Author: Cathleen Schine

Publisher: Picador: A Sarah Crichton Book

ISBN: 978-0-374-29904-0

Click Here To Purchase The Three Weissmanns of Westport: A Novel

Having never read books by Jane Austen, I can’t make the same comparisons that other reviewers have about Cathleen Schine’s The Three Weissmanns of Westport. What I can say about it, though, is that it is a thoroughly enjoyable read that engaged my interest from the start. I couldn’t wait to discover the resolution of such an unusual beginning, where Joseph Weissmann files for divorce after 48 years of marriage, when he is 78 and his wife, Betty, is 75.

The story draws on the reactions to and the resilience of the family members affected by the impending divorce. When Betty’s two daughters decide that they and their mother should move in together, the three find their lives mirroring one another in unexpected ways. From thinking they are three women bound together only out of necessity, they experience a commonality in their broken hearts, although they don’t initially recognize it.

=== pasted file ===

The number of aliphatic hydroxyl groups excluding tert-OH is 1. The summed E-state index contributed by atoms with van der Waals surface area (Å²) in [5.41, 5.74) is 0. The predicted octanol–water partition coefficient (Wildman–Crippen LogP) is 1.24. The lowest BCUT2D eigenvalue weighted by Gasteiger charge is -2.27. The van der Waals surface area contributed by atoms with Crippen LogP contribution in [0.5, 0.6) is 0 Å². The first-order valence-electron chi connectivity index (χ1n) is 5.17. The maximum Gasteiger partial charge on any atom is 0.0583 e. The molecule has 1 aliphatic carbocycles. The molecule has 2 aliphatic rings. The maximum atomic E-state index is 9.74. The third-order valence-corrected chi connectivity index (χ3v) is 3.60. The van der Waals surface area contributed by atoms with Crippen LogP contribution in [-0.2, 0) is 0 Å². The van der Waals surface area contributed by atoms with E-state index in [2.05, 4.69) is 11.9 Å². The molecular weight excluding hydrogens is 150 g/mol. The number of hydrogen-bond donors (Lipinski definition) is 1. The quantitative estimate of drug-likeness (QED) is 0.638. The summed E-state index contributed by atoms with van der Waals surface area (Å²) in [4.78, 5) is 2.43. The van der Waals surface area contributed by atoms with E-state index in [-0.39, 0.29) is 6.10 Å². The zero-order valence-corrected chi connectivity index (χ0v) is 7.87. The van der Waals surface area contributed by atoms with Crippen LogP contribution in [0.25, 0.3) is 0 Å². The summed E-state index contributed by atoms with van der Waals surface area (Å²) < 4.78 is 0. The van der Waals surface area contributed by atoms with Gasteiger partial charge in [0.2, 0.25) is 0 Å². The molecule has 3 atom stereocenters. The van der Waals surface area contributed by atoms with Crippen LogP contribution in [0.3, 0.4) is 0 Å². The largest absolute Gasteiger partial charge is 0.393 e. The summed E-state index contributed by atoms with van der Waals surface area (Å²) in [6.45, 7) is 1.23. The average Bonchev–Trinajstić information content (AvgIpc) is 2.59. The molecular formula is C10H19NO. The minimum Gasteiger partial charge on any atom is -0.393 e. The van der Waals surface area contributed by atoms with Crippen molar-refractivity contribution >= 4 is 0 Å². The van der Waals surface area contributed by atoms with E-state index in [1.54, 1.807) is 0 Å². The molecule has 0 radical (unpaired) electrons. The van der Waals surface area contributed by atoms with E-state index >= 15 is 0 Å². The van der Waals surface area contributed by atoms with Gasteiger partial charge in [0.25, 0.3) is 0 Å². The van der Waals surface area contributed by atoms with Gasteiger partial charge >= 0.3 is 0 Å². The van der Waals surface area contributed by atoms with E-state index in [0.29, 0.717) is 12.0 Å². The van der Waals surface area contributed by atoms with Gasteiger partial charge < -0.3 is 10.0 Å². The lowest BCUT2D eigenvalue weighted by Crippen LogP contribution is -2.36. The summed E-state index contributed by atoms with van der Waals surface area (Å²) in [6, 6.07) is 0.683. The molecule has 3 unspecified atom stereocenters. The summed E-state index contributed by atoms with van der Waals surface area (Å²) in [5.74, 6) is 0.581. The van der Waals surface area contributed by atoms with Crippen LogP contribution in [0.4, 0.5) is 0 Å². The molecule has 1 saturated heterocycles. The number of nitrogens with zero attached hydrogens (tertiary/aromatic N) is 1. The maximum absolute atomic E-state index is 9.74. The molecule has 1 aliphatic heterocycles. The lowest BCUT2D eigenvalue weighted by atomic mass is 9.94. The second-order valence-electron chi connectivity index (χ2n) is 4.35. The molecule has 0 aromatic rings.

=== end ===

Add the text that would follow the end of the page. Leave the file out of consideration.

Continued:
This is not to say that the entire story is a romantic drama. Far from it! Schine is masterful in the art of subtle humor, sprinkling it generously about, especially in the Jewish wisdom of Joseph, Betty, and Cousin Lou.

Schine’s ability to tell the story of a family in the midst of life-altering upheavals is enhanced by her remarkable character development. I felt I knew the characters well, and was caught up in their stories so thoroughly that they almost became people who lived next door. When there is conflict that creates the drama, the author makes credible reasons for their reactions so that even when they seem to act slightly out of character, I felt I understood why.

The strongly painted characters allowed me to love some and detest others. My favorite in the detestable category was Felicity, whose sly, conniving ways are at the crux of the family’s upheaval. The author skillfully portrays her in a silky smooth, serpent-in-the-garden manner. Her guile comes across so well in the writing that at times I just wanted to slap one of the women and ask them, “Don’t you see what she’s doing?”

Schine also does a great job of intertwining several story lines so that the overall book has interesting layering. She achieves this seamlessly with plausible transitions between what might appear to be implausible occurrences. I admire the kind of writing skill that allows an author to weave common threads with disparate notes to reach unexpected outcomes that are satisfying. The plot turns that result in everyone getting their due definitely make for a very satisfying ending!

Click Here To Purchase The Three Weissmanns of Westport: A Novel